The warm possessiveness in his tone made my stomach flutter, and before I could respond, he had me upon his lap. His mouth claimed mine, masterfully setting fire to my senses. Even as I struggled to hold onto my arguments and uncertainties, my mind began to blur and soften. Everything began to melt away, everything but my awareness of him. Of the passion that ignited so easily between us. Our kiss deepened, and the taste of him overflowed my senses, richer, headier than the finest brandy.
Oh, he was delicious, this husband of mine.
As he drank the sigh from my lips, I ran my hands through his hair. The glide of thick, rough silk between my fingers inflamed me. I wanted him closer, wanted every part of him in contact with every part of me. We tumbled to the cushions, my mouth fitted to his, and I partook of him with an eagerness that I could never quite contain.
“Butler or baron, kitchen maid or king—the world can go hang itself, Abby,” he rasped against my ear. “Don’t you know that nothing matters but our love? That you are my own perfect countess?”
“I’m not perfect,” I protested.
“To me you are. Perfect to touch,”—I trembled as his knuckles brushed my jaw—“to taste,”—my neck arched as his kisses travelled lower, along the collar of my chemisette—“to lose my senses in.”
My fingers dug into his muscular shoulders as his lips roved just beneath the perimeter of linen. A rash of heat spread over my skin. I could barely breathe due to the exquisite restriction of my new finery. For as my arousal grew, the clinch of the French-made corset tightened, the pressure spreading outward from my constricted mid-section. Above the laces, my breasts felt engorged, the tips taut and straining against the shield of whalebone and fabric. Below, dew slicked my throbbing flesh, yet there was no surcease to be had, not with the layers upon layers of fabric.
“Please, Hux.” Squirming beneath him, I panted, “Do something. I can’t stand it—”
His eyes darkened to a familiar midnight, and I felt his fingers slip under me, undoing me, setting me free. “With pleasure, my love.”
I stretched up toward his kiss, lost myself in the drugging bliss.
A sudden sharp rap made me start. Hux, too, stiffened in response—at least his shoulders did. Lying beneath him as I was, I knew another part of his anatomy had gone rigid some time ago.
“Bloody hell. What is it?” he growled at the door.
“Beggin’ yer pardon, milord.” The groom’s voice, which did not sound remotely apologetic, filtered through polished wood. “Thought you should know the ‘orses are getting’ a might antsy, an’ that’s to say nothin’ ’bout the old stick peepin’ through the front door. Reckon ’e’s ’bout to stampede through, ’im an’ the rest o’ the lot wif their noses pressed up ’gainst the parlor windows—”
“That’ll do, Edgar,” Hux said, his tone curt. “We’ll be out shortly.”
As Hux pulled me to sitting position, I tried to regain my equilibrium. Unrequited arousal simmered in my veins, and my hands trembled as I tugged at my crushed bodice. Sweet Lord, there was no denying my husband’s power over me. With a word, a touch, he could unspool my self-possession and reduce it to a pile of gossamer threads.
With a ragged sigh that heartened me, Hux set about restoring himself. In no time at all, he appeared his usual, impeccable self: the epitome of male elegance in his burgundy frock coat and striped charcoal waistcoat. His smoke-grey cravat held a precise, complicated knot.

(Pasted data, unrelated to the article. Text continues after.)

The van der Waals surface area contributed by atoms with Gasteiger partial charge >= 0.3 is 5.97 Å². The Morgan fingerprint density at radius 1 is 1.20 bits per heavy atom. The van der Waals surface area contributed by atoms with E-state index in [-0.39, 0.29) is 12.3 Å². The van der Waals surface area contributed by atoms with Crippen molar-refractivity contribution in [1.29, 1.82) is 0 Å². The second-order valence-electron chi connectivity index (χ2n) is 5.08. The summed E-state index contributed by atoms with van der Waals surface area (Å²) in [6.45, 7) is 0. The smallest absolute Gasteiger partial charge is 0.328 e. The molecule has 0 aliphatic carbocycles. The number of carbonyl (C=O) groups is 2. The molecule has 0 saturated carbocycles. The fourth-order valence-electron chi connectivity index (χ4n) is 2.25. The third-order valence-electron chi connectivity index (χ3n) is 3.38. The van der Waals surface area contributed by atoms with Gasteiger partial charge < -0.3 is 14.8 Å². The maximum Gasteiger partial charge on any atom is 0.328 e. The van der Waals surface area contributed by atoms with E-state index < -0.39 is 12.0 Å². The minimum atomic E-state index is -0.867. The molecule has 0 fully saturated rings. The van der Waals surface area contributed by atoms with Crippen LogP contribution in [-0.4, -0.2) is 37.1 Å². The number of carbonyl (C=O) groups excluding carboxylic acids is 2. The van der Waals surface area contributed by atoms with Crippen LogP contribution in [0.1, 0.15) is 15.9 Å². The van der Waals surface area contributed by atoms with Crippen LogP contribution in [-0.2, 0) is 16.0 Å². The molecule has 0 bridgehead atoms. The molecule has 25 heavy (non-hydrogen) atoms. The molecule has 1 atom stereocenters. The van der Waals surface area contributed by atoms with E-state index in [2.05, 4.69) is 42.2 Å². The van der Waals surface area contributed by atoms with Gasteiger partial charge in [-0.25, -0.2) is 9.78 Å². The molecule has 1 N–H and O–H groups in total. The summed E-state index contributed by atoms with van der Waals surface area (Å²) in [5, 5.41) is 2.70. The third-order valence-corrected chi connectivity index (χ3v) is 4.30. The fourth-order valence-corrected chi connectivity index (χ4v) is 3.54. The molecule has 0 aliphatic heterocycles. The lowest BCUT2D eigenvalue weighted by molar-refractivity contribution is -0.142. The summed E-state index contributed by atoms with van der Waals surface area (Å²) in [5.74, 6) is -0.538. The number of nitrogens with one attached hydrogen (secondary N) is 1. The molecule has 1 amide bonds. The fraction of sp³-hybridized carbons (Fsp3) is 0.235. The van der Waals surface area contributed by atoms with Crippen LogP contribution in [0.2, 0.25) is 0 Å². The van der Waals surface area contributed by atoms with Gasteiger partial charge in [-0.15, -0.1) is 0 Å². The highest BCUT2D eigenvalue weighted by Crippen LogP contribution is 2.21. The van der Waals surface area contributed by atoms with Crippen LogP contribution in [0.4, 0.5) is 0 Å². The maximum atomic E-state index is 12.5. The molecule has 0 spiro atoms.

“So much for those Continental ways,” he said. “It seems we are back in England, my lady, and much to my regret.”
“Mine too,” I said with indelicate emphasis.
With a quiet laugh, he took my hand and kissed it. “I am the luckiest of men. And I promise you that we shall soon finish what we have begun. But for now I’ll have to content myself with playing ladies maid. Turn around for me, sweet.”
I obeyed, shivering at play of his nimble fingers along my spine. No challenge for Hux, all those buttons and hooks. I supposed this was one advantage of having wed a reformed rake. During our wedding trip, there had been no need for a maid to hamper our privacy, for my husband had been quite pleased to help me dress—and undress.
A final tug on my corset strings reined in my breath and my wayward thoughts. Glancing down, I saw with relief that the autumn-colored silk fit smoothly once more. Ordinarily, I did not concern myself much with my appearance, but for this first meeting with the servants I needed to look my best.
Anxiety nudged me to ask an age-old, female question. “How do I look?”
“Beautiful, as always.” Hux paused. “There is just the matter of your hair…”
I reached to ascertain the state of my coiffure. When my fingers encountered the disordered mass, my eyes widened in horror. Beautiful? ’Twas a Bedlamite I resembled, more like. Pins stuck out this way and that, and renegade strands straggled pell-mell over my shoulders. At the back of my head, I discovered a matted patch suitable for avian habitat.
“I’m a disaster.” In vain I tried to constrain my disorderly locks. “Where is my dashed hat?”
With a suspicious twitch to his lips, Hux replied, “At an enviable place of rest.”
I tilted my head in question.
“Beneath your bottom,” he clarified.
With a gasp, I pulled free the remnants of a once-stylish straw bonnet. Hux had insisted on purchasing it—and a great many others—from a famed milliner in Paris. The beribboned and be-tucked confection was now reduced to the approximate dimensions of a crêpe (which, incidentally, I’d discovered to be France’s rather scrumptious answer to a pancake).